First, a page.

Interviews · Uncategorized

Sereadipity Interviews… A. K. Larkwood!

Hello my booksicles!

The Unspoken Name is one of my favourite books of this year with its sprawling, imaginative world and loveable characters. Therefore, I am honoured to bring you an interview I did with the author, A. K. Larkwood, where I asked her some questions about her debut novel.

Here’s a bit about the book which came out on the 20th February in the UK and the 11th February in the US:

Unspoken UK small.jpg
A. K. Larkwood’s The Unspoken Name is a stunning debut fantasy about an orc priestess turned wizard’s assassin.

What if you knew how and when you will die?

Csorwe does–she will climb the mountain, enter the Shrine of the Unspoken, and gain the most honored title: sacrifice.

But on the day of her foretold death, a powerful mage offers her a new fate. Leave with him, and live. Turn away from her destiny and her god to become a thief, a spy, an assassin–the wizard’s loyal sword. Topple an empire, and help him reclaim his seat of power.

But Csorwe will soon learn–gods remember, and if you live long enough, all debts come due.


Hello and thank you doing this interview with me!

Thank you for reading!

What would you say the initial inspiration for The Unspoken Name was? And why did you think Csorwe’s story needed to be told?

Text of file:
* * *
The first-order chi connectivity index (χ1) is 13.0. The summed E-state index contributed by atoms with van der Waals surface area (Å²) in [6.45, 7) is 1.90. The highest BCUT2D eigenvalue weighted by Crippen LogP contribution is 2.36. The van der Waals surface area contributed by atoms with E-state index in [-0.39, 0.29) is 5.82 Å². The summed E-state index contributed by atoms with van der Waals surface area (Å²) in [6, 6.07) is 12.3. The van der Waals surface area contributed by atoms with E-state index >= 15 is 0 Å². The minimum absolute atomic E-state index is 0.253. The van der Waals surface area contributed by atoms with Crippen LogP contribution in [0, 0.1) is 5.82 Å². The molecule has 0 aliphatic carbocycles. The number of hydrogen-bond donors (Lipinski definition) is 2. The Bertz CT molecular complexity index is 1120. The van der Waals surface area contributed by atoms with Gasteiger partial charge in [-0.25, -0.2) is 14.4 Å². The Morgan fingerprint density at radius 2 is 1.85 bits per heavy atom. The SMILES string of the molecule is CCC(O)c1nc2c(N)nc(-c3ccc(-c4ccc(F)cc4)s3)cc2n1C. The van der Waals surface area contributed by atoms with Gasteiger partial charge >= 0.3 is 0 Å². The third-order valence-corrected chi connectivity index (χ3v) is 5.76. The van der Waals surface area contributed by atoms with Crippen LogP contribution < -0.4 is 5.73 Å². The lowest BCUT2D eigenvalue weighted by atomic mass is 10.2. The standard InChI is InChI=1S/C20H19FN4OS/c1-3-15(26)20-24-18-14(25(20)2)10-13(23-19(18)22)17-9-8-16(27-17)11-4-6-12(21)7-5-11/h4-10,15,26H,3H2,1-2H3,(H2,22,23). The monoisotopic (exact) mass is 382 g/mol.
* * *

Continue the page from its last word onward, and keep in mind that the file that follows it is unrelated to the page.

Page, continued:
In some ways The Unspoken Name is quite a conventional fantasy story – there are wizards, gods, mysterious missing artefacts, and lots of swordfights. But I’m interested in coming at this kind of material from unexpected perspectives. Given that she works for this highly ambitious larger-than-life wizard, Csorwe could have been the sidekick character. She doesn’t have world-shaking ambitions and she’s largely motivated by saving herself and her friends, rather than by saving the world. I wanted to write a fantasy book in which we get to learn what characters on the periphery are up to.

The book was filled with lots of exciting places, people, cultures, deities and worlds- all connected by the Maze of Echoes. Which world building aspects were the most fun to create?

Early in the book Csorwe spends some time infiltrating a fortress ruled over by an infamous mercenary general. Creating that little world with all its layers and factions and secret ways was a lot of fun, and I got to introduce my favourite character, the giant snake.